Unrelated Killings or an Undeclared War?

“He was not a member of any group,” he told the Philippine Human Rights Reporting Project.

This was also the claim of national task forces assigned to investigate extrajudicial killings.

In a phone interview, Major Henry Libay, secretariat member of the Philippine National Police’s Task Force Usig said Qualbar, Antolihao and Dotarot were not members of Bayan Muna or any other left-leaning group.

Task Force Usig was formed in May 2006 to investigate incidents of slain party list members, activists and media practitioners.

“We have affidavits of the victims’ families, neighbors, village leaders and even the local elections commissions saying that the victims were not members of Bayan Muna. The group claims they are their members but could not present any documents proving such,” Libay said.

Since they do not fall under the mandate of Task Force Usig, these cases are relegated to the local police for resolution. They are classified as murder or homicide cases, Libay said.

Justice undersecretary Ricardo Blancaflor, who heads the Task Force 211, told the Philippine Human Rights Reporting Project in a separate phone interview: “The general view is that aside from their organizational work, they also did some part time work in buying and selling of gold.”

Formed by the President on November 2006, Task Force 211 is officially mandated to “harness and mobilize” government agencies, civil society, and the public to prevent, investigate and prosecute political violence.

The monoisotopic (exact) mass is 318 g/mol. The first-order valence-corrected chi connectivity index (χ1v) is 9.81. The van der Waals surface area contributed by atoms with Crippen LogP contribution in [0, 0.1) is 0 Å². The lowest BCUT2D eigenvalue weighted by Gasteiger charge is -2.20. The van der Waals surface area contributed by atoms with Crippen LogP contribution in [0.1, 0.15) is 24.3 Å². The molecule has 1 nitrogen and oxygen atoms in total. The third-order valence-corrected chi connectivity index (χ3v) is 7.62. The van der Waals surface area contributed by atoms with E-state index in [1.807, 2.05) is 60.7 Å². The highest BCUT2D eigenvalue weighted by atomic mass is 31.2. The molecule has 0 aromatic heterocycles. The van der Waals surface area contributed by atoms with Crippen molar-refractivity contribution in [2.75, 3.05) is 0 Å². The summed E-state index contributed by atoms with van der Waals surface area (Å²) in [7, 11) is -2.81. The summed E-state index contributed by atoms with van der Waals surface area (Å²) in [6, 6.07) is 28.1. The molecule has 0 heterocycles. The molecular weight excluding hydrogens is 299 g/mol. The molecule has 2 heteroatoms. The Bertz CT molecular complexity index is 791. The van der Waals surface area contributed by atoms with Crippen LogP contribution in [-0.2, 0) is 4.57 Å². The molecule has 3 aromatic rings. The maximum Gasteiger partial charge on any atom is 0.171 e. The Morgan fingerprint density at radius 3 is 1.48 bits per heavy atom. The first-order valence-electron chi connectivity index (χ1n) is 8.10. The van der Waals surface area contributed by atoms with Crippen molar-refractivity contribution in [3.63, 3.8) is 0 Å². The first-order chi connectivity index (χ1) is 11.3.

The two task forces converge with other government agencies in cases that are identified as extrajudicial killings.

Blancaflor implied that the victims may have been killed due to their involvement in mining operations in the area, not because of their political affiliations. “They have their businesses, too,” he said.

These claims are flatly contradicted by Qualbar’s widow Aurelia, the Karapatan, and by a local member of the Kilusang Magbubukid ng Pilipinas (KMP or the Philippine Peasant Movement) who maintains she had known him since 2001.

As well as being the local coordinator of Bayan Muna, Qualbar was also the information officer of the KMP-affiliated Compostela Farmers Association according to these same three sources.

If Qualbar was indeed a businessman or gold miner, he was not a very successful one. His house is found a tough one hour off-road drive up high in the hills in the tiny hamlet of Sitio Nursery in Barangay Ngan. His home was a wooden shack on stilts decorated only by a large poster of Britney Spears. The ground 10 feet below is clearly visible between gaps in the floorboards.

With quiet determination in her voice, Mrs. Qualbar insists her husband’s death followed on from and was directly related to a local radio report she heard announcing the army was launching “clean-up operations”‘ after an October 24 clash between the military and the communist New People’s Army (NPA) in nearby New Bataan town.

Compostela Valley is a known stronghold of the NPA and a key focus for the Philippine military’s campaign Oplan Bantay Laya 2, the publicly declared government attempt to end the long-running communist insurgency by 2010.

Mrs. Qualbar insists her husband was never an NPA member, but had been a frequent participant in ‘anti-militarization rallies’ in both New Bataan and in Davao.

“I know who killed him,” she says.

“On November 1, a week before he was shot, he came home and told me he had been identified out loud by two military intelligence officers as he passed the checkpoint (72nd Infantry Battalion) near here. I told him that his life was in danger and that he should leave.

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